Pro-Tip

Some cities require their own dimensions for dumpster enclosures. Check with your local building department to find out if any rules apply in your area.

A person standing amongst several arrows pointing different directions.

3. Pick an Installation Method

It’s tempting to try to save some money by putting up your enclosure yourself, but it may end up costing more in the long run if you make mistakes. Some types of dumpster corrals are better candidates for DIY installation than others.

Choose DIY or Professional Enclosure Installation

Type of Fence

/////Do It Yourself

/////Hire a Pro

Wood

X

Vinyl

X

Chain Link

X

Metal

X

Concrete

X

Since you’ll likely be building your dumpster enclosure on a parking lot or other concrete surface, keep in mind, if you choose to do a DIY installation, you’ll need to rent a hammer drill to create post holes. Whatever surface you’re building your fence on, you’ll need to mix and pour concrete to make the posts sturdy. If you’re not up for either of those tasks, choose to use a pro installation no matter what type of corral you’re building. It’s much more cost-effective to get it done right upfront than to build a flimsy fence that can’t stand up to repeated use.

How to Build Your Dumpster Corral

Decided to DIY your dumpster enclosure installation? Read on for our handy instructions.

4. Make Post Holes

  1. Use a string line to mark the perimeter of your fence.
  2. Determine where the posts will go and mark where the center of each post will sit.
  3. Measure the width of your fence posts and multiply that number by 3. This gives you the diameter needed for your post holes.
  4. Draw a circle with the proper diameter around each of the center-post marks.
  5. Drill holes about one inch apart around the perimeter of each circle using a hammer drill. Then drill several holes within the circle. This will prevent spider web cracks from forming in the surrounding concrete during the next step.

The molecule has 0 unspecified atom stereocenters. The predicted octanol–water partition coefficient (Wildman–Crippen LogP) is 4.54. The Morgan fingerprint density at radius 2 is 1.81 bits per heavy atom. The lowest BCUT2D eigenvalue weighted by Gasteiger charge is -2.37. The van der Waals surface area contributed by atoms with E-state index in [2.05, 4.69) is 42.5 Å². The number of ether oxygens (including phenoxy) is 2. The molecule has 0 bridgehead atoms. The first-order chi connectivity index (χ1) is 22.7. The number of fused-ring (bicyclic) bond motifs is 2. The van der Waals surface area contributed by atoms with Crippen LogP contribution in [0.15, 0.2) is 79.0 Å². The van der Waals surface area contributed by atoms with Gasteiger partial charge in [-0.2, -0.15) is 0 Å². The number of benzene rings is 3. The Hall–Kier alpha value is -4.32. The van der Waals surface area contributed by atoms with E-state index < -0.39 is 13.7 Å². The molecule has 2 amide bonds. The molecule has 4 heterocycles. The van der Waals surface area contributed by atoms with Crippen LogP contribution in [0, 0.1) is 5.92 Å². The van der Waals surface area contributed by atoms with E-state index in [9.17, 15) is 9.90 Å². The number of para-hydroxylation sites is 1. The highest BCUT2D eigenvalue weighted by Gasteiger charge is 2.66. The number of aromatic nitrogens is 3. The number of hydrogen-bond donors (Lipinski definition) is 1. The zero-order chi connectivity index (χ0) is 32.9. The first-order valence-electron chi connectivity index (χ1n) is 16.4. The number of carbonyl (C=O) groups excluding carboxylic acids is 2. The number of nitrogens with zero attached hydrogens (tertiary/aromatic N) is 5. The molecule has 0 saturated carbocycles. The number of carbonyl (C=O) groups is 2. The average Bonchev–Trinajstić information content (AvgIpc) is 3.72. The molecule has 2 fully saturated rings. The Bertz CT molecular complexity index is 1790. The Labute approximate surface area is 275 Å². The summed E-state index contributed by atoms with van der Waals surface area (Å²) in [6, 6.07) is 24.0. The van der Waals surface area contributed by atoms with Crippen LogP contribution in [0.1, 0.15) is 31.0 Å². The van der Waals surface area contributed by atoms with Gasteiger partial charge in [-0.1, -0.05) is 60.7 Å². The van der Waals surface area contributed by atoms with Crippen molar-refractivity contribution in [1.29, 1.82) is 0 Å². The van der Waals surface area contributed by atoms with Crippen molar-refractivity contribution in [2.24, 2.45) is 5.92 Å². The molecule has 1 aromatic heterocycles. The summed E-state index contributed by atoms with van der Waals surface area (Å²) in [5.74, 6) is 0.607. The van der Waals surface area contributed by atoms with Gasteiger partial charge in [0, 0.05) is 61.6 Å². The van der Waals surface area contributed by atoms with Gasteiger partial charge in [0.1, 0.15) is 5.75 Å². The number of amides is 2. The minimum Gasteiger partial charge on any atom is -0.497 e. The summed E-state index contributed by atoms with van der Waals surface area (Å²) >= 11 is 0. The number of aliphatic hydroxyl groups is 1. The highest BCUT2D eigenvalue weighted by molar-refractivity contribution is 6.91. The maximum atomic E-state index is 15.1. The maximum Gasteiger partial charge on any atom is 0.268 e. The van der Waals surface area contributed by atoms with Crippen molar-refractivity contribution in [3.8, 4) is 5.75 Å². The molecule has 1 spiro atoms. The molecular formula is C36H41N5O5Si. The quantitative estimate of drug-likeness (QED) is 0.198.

6. Switch to a chisel drill bit. This turns your hammer drill into a small-scale jackhammer to begin breaking up the concrete within the circle.
  7. Once all the concrete has been broken up and removed, use a post hole digger to create a hole 24 inches deep.
  8. Add a few inches of gravel to the hole for drainage.
  9. Repeat steps 6-8 for each post.
Person digging a hole.
Light Bulb Icon.

Important Safety Tip:

Always call Before You Dig at 8-1-1 before any digging project to make sure you’re not in danger of hitting utility lines. This protects you from potential injury and extremely costly damages.

A construction worker holding a level against a wood post.

5. Dry Fit Posts

  1. Place posts in their holes. Brace them upright with 2 x 4s.
  2. Use a string line to ensure they all sit at the same height and are level.

6. Pour Concrete

  1. Mix quick-set concrete in a bucket following the instructions on the package.
  2. Double-check that your posts are level and at the right height.
  3. Pour concrete to the top of each hole. Be careful not to let a dip form around the post.
Wood posts set in concrete.
A chalkboard drawing of small, yellow arrows following a large arrow.

7. Follow Your Dumpster Enclosure Directions

From here on out, simply assemble your wood or vinyl dumpster corral according to the manufacturer’s instructions.

Safe and Secure Dumpsters

Once you’ve installed a commercial dumpster enclosure, you can take out the trash without it being an eye-sore for your customers – or finding other people’s rubbish hitching a ride with the garbage service you pay for. Read more of our commercial waste disposal tips to help get rid of your business's trash without the hassle.

If you have more questions about sizing or placement for your dumpster corral, give our team a call at 877-880-5286. We’re here to help.

What Do You Think?

Have thoughts on commercial dumpster enclosures? We're listening. Head over to Twitter, Facebook or LinkedIn,

and use #dumpstersblog to join the conversation.

Have Commercial Dumpster Placement Questions?